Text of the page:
Note how the premise of the book is accepted as true without a word of caution or dissent. Words like alleged, theory, supposition, etc. are not included. Instead, we find words like secret techniques, unveil, discovers, was achieved, and so on. This distortion of the accomplishments of past artists and the rigorous means by which their accomplishments were achieved was a harmful, yet common occurrence during the 20th century. It apparently lingers into this century as well.

The sight-size method. A method of painting from life handed down from the Old Masters, as practised at Atelier Lack (c.1974).

I discussed Hockney's New Yorker article with fellow artist Stephen Gjertson . We agreed that we should never dismiss allegations simply because we disagree, or would prefer not to deal with them, and that we would treat and analyze Hockney's thesis as a serious subject. However, it seemed to us that his entire thesis rested on his amazement that Ingres could draw masterfully and with a sure hand, in a manner that Hockney could not approximate by his own hand.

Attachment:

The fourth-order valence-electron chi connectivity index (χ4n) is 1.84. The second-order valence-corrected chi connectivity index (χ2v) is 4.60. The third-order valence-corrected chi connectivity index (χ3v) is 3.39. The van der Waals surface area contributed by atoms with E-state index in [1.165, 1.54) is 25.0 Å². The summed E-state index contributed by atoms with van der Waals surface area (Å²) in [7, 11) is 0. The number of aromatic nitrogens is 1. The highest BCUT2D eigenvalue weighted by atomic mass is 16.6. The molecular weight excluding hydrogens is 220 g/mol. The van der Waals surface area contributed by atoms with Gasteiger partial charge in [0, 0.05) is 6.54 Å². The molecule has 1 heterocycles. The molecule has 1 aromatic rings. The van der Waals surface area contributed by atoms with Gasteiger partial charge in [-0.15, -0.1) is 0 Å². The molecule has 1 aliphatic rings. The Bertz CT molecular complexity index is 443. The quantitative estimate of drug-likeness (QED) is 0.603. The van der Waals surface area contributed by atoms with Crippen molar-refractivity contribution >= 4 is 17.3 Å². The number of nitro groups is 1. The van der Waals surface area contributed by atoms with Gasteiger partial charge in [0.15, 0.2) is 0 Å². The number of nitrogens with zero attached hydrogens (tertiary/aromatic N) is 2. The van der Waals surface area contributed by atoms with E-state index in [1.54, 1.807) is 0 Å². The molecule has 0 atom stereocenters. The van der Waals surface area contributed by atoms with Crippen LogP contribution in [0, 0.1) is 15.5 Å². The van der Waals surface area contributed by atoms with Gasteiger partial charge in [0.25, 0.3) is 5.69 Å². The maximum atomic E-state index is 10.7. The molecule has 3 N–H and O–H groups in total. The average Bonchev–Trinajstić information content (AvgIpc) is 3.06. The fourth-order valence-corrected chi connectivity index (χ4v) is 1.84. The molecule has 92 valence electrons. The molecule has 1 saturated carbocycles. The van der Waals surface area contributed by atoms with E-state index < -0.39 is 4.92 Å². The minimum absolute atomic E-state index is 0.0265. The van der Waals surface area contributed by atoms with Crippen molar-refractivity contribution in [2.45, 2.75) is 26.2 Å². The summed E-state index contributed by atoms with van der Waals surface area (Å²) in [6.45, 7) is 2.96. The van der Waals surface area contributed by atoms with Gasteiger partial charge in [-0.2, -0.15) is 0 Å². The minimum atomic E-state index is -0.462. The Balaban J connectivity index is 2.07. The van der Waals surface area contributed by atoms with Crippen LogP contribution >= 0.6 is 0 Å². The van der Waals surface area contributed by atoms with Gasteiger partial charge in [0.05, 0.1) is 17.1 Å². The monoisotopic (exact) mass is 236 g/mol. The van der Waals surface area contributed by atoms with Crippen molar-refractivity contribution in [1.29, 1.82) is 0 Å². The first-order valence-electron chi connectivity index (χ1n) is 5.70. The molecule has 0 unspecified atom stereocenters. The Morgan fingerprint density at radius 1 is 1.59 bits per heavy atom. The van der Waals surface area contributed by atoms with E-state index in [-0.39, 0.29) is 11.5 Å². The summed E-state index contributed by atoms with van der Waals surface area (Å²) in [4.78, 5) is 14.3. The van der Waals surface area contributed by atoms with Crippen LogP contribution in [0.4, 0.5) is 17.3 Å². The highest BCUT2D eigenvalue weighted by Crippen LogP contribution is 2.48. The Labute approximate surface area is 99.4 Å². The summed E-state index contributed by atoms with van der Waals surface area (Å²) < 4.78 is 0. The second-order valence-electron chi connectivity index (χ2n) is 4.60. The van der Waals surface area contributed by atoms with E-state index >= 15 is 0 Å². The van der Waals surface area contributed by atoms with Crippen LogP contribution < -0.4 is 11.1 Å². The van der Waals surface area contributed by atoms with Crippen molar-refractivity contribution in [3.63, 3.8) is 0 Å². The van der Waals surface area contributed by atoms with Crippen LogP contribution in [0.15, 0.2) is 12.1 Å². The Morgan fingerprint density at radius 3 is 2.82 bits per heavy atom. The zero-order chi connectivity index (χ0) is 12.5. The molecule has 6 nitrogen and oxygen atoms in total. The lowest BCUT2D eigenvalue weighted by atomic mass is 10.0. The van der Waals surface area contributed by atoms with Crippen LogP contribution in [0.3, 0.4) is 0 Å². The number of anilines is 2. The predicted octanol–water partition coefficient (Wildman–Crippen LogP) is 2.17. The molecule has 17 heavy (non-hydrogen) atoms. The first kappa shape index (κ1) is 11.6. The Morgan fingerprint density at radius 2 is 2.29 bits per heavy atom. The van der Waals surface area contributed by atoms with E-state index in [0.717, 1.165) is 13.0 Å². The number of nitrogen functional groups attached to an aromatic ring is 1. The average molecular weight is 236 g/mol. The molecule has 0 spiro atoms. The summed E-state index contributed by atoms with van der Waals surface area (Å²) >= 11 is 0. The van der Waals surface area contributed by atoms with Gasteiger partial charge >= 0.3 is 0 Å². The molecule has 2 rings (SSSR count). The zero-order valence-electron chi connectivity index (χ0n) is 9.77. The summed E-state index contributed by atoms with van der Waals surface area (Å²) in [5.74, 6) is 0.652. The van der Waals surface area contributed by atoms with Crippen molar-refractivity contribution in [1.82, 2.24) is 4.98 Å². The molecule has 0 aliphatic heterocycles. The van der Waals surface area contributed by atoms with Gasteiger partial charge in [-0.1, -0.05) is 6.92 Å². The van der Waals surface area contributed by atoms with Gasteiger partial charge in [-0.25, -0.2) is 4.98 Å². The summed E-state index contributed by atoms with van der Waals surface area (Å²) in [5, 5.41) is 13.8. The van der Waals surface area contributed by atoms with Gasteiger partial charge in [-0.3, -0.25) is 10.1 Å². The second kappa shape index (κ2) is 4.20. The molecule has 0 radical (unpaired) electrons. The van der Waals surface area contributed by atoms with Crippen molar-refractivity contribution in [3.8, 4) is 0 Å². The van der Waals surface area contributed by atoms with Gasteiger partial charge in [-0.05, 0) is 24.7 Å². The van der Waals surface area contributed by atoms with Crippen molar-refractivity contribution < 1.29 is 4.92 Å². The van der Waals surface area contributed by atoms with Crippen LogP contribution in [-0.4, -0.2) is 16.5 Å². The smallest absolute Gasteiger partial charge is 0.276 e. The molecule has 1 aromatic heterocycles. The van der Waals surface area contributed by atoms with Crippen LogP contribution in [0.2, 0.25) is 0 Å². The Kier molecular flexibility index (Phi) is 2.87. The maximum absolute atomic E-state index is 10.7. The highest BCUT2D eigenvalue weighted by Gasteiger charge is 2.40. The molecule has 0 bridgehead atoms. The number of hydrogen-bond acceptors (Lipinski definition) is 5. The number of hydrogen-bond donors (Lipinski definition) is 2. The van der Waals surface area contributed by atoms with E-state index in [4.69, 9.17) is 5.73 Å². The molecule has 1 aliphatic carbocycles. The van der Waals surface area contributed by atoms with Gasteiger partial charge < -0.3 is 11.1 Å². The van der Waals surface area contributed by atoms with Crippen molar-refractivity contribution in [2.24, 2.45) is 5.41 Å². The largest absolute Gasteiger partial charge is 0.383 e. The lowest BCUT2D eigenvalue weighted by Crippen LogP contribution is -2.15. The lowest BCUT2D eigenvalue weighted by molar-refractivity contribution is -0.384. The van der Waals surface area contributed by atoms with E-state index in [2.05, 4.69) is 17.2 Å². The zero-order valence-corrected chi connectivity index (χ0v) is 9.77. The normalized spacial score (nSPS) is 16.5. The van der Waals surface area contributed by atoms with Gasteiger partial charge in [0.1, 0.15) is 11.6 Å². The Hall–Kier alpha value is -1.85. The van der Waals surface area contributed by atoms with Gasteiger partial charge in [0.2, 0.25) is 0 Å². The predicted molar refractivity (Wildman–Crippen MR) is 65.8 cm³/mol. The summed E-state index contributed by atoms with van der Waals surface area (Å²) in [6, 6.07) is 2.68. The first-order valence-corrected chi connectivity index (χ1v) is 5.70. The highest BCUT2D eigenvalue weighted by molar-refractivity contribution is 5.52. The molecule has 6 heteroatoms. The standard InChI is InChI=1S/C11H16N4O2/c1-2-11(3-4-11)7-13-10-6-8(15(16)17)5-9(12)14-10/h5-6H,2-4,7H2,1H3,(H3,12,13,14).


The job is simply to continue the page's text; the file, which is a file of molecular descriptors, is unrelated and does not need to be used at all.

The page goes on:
Unfortunately for Hockney, John Walsh, director of the Getty Museum, and "long time admirer of Hockney", stated the obvious in the article itself. Walsh said, "I fear David may well find himself sailing against the wind. For before the seventeenth century, where's the evidence? Where's the testimony of sitters or other contemporaries, or the treatises of the artists themselves? We have vast inventories, often compiled for inheritance purposes at the time of artists deaths, every single brush accounted for- and where are all the lenses and other devices you'd expect to find listed, if David were right? Its pretty dicey."2